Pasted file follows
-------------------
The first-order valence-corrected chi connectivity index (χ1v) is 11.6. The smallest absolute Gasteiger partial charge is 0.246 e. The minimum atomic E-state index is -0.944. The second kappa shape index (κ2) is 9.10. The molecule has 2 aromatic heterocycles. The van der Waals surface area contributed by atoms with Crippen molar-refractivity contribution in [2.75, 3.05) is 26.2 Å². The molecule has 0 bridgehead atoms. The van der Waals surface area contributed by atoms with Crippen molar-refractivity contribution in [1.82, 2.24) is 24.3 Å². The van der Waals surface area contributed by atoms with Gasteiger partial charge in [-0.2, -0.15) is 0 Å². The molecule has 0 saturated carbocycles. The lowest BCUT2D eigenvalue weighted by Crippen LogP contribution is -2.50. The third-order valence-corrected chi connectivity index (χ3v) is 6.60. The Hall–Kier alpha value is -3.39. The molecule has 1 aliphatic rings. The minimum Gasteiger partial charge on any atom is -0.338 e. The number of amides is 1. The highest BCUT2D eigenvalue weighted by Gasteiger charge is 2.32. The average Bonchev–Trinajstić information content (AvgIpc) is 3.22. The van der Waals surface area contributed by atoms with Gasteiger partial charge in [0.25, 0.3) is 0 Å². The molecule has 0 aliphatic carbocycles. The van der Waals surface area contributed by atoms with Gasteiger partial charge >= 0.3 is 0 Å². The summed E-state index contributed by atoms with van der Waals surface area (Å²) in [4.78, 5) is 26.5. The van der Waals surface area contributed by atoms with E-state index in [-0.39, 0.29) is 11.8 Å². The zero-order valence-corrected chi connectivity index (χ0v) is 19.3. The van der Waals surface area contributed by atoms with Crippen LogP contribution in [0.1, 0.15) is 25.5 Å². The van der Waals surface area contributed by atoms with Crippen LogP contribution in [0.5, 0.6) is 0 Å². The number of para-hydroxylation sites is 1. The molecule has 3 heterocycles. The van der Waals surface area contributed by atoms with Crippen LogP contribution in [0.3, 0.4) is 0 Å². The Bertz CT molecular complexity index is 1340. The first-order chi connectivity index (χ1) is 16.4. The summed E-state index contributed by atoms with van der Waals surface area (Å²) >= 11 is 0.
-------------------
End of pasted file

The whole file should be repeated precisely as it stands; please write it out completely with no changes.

The first-order valence-corrected chi connectivity index (χ1v) is 11.6. The smallest absolute Gasteiger partial charge is 0.246 e. The minimum atomic E-state index is -0.944. The second kappa shape index (κ2) is 9.10. The molecule has 2 aromatic heterocycles. The van der Waals surface area contributed by atoms with Crippen molar-refractivity contribution in [2.75, 3.05) is 26.2 Å². The molecule has 0 bridgehead atoms. The van der Waals surface area contributed by atoms with Crippen molar-refractivity contribution in [1.82, 2.24) is 24.3 Å². The van der Waals surface area contributed by atoms with Gasteiger partial charge in [-0.2, -0.15) is 0 Å². The molecule has 0 saturated carbocycles. The lowest BCUT2D eigenvalue weighted by Crippen LogP contribution is -2.50. The third-order valence-corrected chi connectivity index (χ3v) is 6.60. The Hall–Kier alpha value is -3.39. The molecule has 1 aliphatic rings. The minimum Gasteiger partial charge on any atom is -0.338 e. The number of amides is 1. The highest BCUT2D eigenvalue weighted by Gasteiger charge is 2.32. The average Bonchev–Trinajstić information content (AvgIpc) is 3.22. The van der Waals surface area contributed by atoms with Gasteiger partial charge in [0.25, 0.3) is 0 Å². The molecule has 0 aliphatic carbocycles. The van der Waals surface area contributed by atoms with Gasteiger partial charge >= 0.3 is 0 Å². The summed E-state index contributed by atoms with van der Waals surface area (Å²) in [4.78, 5) is 26.5. The van der Waals surface area contributed by atoms with E-state index in [-0.39, 0.29) is 11.8 Å². The zero-order valence-corrected chi connectivity index (χ0v) is 19.3. The van der Waals surface area contributed by atoms with Crippen LogP contribution in [0.1, 0.15) is 25.5 Å². The van der Waals surface area contributed by atoms with Crippen LogP contribution in [0.5, 0.6) is 0 Å². The number of para-hydroxylation sites is 1. The molecule has 3 heterocycles. The van der Waals surface area contributed by atoms with Crippen LogP contribution in [0.3, 0.4) is 0 Å². The Bertz CT molecular complexity index is 1340. The first-order chi connectivity index (χ1) is 16.4. The summed E-state index contributed by atoms with van der Waals surface area (Å²) >= 11 is 0.